And Paul Krugman has a habit of this.

Is Krugman calling the cops on people who criticize him and challenge him? We don't know, and we guess we have to give the benefit of the doubt under the circumstances.

But we'd feel more comfortable giving him that benefit of the doubt were Krugman not constantly crying wolf all the time. This is, remember, the same guy who slandered Don Luskin as a "stalker" because Luskin dares to critique him.

The Lowest Form of Humor 

Cathy Seipp ridicules Maureen Dowd. That probably doesn't sound so hard; it's sort of like playing chess against a chicken. The outcome isn't really ever in doubt; the only real question is whether or not the chicken actually comprehends to some small degree that it has been soundly trounced.

So too it is with Maureen Dowd.

[Thanks to Instapundit.]

Which got us to thinking.

Back in high school, we had an English teacher who told us (yes, "us" -- all 644 of us on the staff at Ace of Spades HQ went to the same school) that sarcasm was the lowest form of humor. She was a good teacher, very reasonable and likable; so we believed her-- sort of.

We always thought sarcasm could be quite funny, so it seemed strange to call it the "lowest" form of humor. What we figured she meant was that it was the easiest form of humor -- after all, you can be sarcastic by merely repeating what someone has said in that juvenile mocking voice you learned when you were five years old -- though it could occasionally be effective and quite funny.

Of course, there are good examples of truly witty and not-so-easy sarcasm. Raymond Chandler is a past-master at the slightly-erudite sarcastic remark. When cops lean on his detective hero Marlowe, threatening him with jailtime and bodily harm, Marlowe is likely to sarcastically remark, "Why don't you stop scaring me half to death and just say what you've come here to say?"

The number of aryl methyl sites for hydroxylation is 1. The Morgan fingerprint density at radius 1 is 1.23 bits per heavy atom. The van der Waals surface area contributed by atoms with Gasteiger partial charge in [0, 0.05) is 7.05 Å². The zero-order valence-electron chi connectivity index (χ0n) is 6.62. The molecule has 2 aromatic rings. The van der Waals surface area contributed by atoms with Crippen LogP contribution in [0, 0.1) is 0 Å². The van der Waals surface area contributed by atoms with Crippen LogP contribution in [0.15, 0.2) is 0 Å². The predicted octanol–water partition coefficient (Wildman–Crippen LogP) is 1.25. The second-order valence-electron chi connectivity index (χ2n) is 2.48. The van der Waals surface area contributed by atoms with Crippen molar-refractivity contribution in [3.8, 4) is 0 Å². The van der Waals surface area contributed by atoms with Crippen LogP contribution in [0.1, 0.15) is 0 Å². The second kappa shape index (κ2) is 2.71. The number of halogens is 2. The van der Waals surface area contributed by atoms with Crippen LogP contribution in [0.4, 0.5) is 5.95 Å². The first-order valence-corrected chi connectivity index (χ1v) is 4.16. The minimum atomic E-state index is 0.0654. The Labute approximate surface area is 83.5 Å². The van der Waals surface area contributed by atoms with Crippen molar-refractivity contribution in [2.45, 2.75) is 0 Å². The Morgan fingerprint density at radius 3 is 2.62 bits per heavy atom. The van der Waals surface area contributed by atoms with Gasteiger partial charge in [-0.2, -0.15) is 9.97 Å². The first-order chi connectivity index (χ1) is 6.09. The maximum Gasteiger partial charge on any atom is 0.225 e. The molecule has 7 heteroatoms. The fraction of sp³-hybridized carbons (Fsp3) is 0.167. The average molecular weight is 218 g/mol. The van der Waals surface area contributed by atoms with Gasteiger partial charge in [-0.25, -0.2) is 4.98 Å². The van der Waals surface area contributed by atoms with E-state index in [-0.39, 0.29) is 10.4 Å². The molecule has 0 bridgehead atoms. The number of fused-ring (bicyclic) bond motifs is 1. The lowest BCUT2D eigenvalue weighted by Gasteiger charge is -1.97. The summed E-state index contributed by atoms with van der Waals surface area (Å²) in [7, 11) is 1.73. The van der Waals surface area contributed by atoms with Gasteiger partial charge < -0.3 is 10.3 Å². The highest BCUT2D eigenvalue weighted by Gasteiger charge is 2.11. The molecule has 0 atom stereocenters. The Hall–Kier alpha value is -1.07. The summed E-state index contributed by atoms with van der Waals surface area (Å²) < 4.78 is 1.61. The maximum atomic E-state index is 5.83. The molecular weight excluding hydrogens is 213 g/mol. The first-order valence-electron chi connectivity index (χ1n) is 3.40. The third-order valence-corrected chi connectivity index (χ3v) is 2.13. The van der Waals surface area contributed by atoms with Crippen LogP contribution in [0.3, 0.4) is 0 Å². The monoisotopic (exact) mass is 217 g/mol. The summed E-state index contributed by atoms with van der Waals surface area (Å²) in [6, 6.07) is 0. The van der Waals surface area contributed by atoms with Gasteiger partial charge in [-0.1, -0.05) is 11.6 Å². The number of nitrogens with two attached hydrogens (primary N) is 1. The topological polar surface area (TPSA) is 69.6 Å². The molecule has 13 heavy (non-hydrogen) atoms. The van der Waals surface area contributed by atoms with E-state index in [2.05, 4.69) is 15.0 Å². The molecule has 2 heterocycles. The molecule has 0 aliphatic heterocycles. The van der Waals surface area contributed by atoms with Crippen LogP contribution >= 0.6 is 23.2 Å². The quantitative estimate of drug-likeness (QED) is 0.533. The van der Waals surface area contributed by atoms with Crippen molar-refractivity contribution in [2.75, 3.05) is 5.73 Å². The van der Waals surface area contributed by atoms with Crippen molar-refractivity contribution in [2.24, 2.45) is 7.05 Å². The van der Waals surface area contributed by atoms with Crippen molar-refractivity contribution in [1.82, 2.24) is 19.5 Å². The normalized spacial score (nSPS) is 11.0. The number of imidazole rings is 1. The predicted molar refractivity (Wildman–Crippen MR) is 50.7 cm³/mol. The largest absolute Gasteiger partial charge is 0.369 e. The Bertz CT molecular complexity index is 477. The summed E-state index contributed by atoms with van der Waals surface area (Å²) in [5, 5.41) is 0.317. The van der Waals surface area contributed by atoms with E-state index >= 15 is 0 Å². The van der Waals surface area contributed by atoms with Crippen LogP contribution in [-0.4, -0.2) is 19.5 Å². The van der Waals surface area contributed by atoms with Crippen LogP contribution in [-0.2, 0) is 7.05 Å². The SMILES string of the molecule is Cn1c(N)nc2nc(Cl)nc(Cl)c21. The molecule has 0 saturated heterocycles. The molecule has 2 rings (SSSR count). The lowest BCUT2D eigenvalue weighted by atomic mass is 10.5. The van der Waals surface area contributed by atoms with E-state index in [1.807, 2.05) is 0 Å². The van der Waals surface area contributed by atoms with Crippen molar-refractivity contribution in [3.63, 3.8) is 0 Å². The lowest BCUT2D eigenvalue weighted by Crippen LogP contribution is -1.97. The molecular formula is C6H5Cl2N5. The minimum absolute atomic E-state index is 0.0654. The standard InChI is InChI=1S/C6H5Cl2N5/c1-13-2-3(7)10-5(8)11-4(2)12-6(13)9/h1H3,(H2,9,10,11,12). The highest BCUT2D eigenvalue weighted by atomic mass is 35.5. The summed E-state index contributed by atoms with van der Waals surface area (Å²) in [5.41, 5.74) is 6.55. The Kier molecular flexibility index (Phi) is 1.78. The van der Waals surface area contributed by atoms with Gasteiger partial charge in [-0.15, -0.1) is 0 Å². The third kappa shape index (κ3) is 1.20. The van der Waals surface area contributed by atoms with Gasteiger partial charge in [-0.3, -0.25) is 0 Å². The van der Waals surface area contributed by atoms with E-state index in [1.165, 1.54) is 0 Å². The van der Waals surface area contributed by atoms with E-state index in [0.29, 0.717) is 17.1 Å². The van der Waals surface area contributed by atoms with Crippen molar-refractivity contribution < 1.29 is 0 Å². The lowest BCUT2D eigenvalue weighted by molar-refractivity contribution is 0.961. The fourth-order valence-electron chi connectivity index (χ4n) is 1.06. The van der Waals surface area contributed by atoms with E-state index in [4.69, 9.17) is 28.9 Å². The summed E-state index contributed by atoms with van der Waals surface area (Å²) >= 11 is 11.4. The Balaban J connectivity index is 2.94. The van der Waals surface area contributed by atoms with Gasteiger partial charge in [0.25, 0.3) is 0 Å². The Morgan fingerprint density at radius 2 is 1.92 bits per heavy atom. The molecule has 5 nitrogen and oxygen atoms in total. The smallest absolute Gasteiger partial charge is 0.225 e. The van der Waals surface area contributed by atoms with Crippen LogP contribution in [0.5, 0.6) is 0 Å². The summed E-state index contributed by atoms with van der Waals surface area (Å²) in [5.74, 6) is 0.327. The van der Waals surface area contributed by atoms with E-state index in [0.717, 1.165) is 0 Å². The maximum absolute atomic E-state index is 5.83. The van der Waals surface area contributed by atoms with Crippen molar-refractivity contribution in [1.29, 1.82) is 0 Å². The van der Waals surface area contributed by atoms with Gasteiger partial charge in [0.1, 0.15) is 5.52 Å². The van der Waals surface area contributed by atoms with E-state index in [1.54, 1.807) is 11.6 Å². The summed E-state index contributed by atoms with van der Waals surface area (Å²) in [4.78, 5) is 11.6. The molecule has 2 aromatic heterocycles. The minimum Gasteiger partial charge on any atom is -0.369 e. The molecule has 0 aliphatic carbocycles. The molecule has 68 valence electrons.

When a Sunday School teacher visits Marlowe in his office, and then proceeds to tell him how much she disapproves of the fact that he smokes, drinks, keeps late hours and speaks to women of low social standing, Marlowe just fixes her a bemused twinkle and asks, "Would it be all right if I just sat here and peeled an orange?"

Good stuff.

But, that quibble aside, we believed our English teacher for a very long time. Sarcasm must be the lowest form of humor; she said so, and she seemed to be pretty much on the ball about most things.

But we've now come to the conclusion that she was flat-out wrong. Sarcasm isn't the lowest form of humor at all. There is one that's lower-- far lower.

What do the following supremely-annoying things have in common?

-- Maureen Dowd

-- Sex & the City

-- Gossip columns, particularly those written by women or those with feminine sensibilities, especially British gossip columns

-- breezy, bullshitty newsletters from a company or a college


-- the introductory blurbs for porno, of both the hard (Hustler) and soft (HBO's Real Sex) variety?

There is one greivous sin that unites all of them:


Tasteless word-substitutions, groaner puns, strained parallel constructions and forced "funny" analogies/equivalencies-- these are omnipresent in all of the above, from Maureen Dowd's latest vapidity, to those horrible movies that run late at night on Cinemax.

We never realized how stupid wordplay was because a lot of objectively-intelligent people engage in it. And a lot of stupid people are incapable of it. Because there was a correlation between above-average-intelligence and wordplay, we had assumed, wrongly, that wordplay must be somehow intelligent and witty.